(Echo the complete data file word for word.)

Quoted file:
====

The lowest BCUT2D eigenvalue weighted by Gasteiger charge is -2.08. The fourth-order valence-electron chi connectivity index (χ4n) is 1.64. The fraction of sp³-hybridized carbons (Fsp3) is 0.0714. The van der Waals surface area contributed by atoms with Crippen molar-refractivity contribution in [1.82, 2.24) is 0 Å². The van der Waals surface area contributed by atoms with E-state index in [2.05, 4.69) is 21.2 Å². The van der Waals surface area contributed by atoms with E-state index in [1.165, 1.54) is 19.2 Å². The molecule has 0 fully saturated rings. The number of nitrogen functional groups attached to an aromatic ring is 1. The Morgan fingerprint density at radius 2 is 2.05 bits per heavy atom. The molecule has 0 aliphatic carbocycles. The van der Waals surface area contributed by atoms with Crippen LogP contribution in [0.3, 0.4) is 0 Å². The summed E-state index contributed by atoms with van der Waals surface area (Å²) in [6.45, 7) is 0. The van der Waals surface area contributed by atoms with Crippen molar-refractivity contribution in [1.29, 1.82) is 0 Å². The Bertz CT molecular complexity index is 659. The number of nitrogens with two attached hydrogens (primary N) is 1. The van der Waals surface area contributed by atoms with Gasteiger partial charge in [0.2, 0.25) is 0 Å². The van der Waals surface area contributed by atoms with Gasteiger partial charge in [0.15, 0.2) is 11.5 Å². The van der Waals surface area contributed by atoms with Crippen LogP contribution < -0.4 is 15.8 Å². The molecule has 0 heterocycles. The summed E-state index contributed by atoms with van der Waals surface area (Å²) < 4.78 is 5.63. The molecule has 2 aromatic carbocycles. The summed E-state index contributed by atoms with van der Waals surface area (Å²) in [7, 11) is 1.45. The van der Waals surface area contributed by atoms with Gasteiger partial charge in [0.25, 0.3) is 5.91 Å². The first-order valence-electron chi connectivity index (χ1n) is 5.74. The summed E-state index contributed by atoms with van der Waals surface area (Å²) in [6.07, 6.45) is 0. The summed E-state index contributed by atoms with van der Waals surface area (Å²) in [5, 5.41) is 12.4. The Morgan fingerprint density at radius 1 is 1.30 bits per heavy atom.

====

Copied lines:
The lowest BCUT2D eigenvalue weighted by Gasteiger charge is -2.08. The fourth-order valence-electron chi connectivity index (χ4n) is 1.64. The fraction of sp³-hybridized carbons (Fsp3) is 0.0714. The van der Waals surface area contributed by atoms with Crippen molar-refractivity contribution in [1.82, 2.24) is 0 Å². The van der Waals surface area contributed by atoms with E-state index in [2.05, 4.69) is 21.2 Å². The van der Waals surface area contributed by atoms with E-state index in [1.165, 1.54) is 19.2 Å². The molecule has 0 fully saturated rings. The number of nitrogen functional groups attached to an aromatic ring is 1. The Morgan fingerprint density at radius 2 is 2.05 bits per heavy atom. The molecule has 0 aliphatic carbocycles. The van der Waals surface area contributed by atoms with Crippen LogP contribution in [0.3, 0.4) is 0 Å². The summed E-state index contributed by atoms with van der Waals surface area (Å²) in [6.45, 7) is 0. The van der Waals surface area contributed by atoms with Crippen molar-refractivity contribution in [1.29, 1.82) is 0 Å². The Bertz CT molecular complexity index is 659. The number of nitrogens with two attached hydrogens (primary N) is 1. The van der Waals surface area contributed by atoms with Gasteiger partial charge in [0.2, 0.25) is 0 Å². The van der Waals surface area contributed by atoms with Gasteiger partial charge in [0.15, 0.2) is 11.5 Å². The van der Waals surface area contributed by atoms with Crippen LogP contribution < -0.4 is 15.8 Å². The molecule has 0 heterocycles. The summed E-state index contributed by atoms with van der Waals surface area (Å²) < 4.78 is 5.63. The molecule has 2 aromatic carbocycles. The summed E-state index contributed by atoms with van der Waals surface area (Å²) in [7, 11) is 1.45. The van der Waals surface area contributed by atoms with Gasteiger partial charge in [0.25, 0.3) is 5.91 Å². The first-order valence-electron chi connectivity index (χ1n) is 5.74. The summed E-state index contributed by atoms with van der Waals surface area (Å²) in [6.07, 6.45) is 0. The summed E-state index contributed by atoms with van der Waals surface area (Å²) in [5, 5.41) is 12.4. The Morgan fingerprint density at radius 1 is 1.30 bits per heavy atom.